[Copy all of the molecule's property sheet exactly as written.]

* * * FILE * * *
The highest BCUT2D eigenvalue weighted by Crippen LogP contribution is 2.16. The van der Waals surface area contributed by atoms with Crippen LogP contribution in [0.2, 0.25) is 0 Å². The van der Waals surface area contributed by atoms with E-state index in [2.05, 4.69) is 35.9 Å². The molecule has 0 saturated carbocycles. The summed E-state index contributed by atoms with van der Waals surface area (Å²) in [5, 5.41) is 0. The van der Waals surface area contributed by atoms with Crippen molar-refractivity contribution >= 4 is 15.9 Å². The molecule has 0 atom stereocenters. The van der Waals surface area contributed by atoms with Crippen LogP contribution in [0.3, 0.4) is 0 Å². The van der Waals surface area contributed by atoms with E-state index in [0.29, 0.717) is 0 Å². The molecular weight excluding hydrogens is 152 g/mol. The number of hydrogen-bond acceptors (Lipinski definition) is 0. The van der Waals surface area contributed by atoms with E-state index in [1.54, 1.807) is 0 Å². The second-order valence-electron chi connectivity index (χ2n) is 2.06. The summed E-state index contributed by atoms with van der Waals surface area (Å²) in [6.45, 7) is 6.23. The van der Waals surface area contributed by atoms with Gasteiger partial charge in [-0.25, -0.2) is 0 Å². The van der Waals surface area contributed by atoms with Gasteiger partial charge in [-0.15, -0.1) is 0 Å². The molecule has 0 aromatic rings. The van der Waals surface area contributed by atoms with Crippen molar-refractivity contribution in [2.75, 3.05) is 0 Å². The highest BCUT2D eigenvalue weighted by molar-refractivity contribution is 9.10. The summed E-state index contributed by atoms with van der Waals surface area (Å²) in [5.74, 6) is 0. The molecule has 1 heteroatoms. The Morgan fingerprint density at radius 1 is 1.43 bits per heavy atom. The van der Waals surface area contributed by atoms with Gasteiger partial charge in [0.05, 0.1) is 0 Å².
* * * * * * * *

The highest BCUT2D eigenvalue weighted by Crippen LogP contribution is 2.16. The van der Waals surface area contributed by atoms with Crippen LogP contribution in [0.2, 0.25) is 0 Å². The van der Waals surface area contributed by atoms with E-state index in [2.05, 4.69) is 35.9 Å². The molecule has 0 saturated carbocycles. The summed E-state index contributed by atoms with van der Waals surface area (Å²) in [5, 5.41) is 0. The van der Waals surface area contributed by atoms with Crippen molar-refractivity contribution >= 4 is 15.9 Å². The molecule has 0 atom stereocenters. The van der Waals surface area contributed by atoms with Crippen LogP contribution in [0.3, 0.4) is 0 Å². The van der Waals surface area contributed by atoms with E-state index in [0.29, 0.717) is 0 Å². The molecular weight excluding hydrogens is 152 g/mol. The number of hydrogen-bond acceptors (Lipinski definition) is 0. The van der Waals surface area contributed by atoms with E-state index in [1.54, 1.807) is 0 Å². The second-order valence-electron chi connectivity index (χ2n) is 2.06. The summed E-state index contributed by atoms with van der Waals surface area (Å²) in [6.45, 7) is 6.23. The van der Waals surface area contributed by atoms with Gasteiger partial charge in [-0.25, -0.2) is 0 Å². The van der Waals surface area contributed by atoms with Gasteiger partial charge in [-0.15, -0.1) is 0 Å². The molecule has 0 aromatic rings. The van der Waals surface area contributed by atoms with Crippen molar-refractivity contribution in [2.75, 3.05) is 0 Å². The highest BCUT2D eigenvalue weighted by molar-refractivity contribution is 9.10. The summed E-state index contributed by atoms with van der Waals surface area (Å²) in [5.74, 6) is 0. The molecule has 1 heteroatoms. The Morgan fingerprint density at radius 1 is 1.43 bits per heavy atom. The van der Waals surface area contributed by atoms with Gasteiger partial charge in [0.05, 0.1) is 0 Å².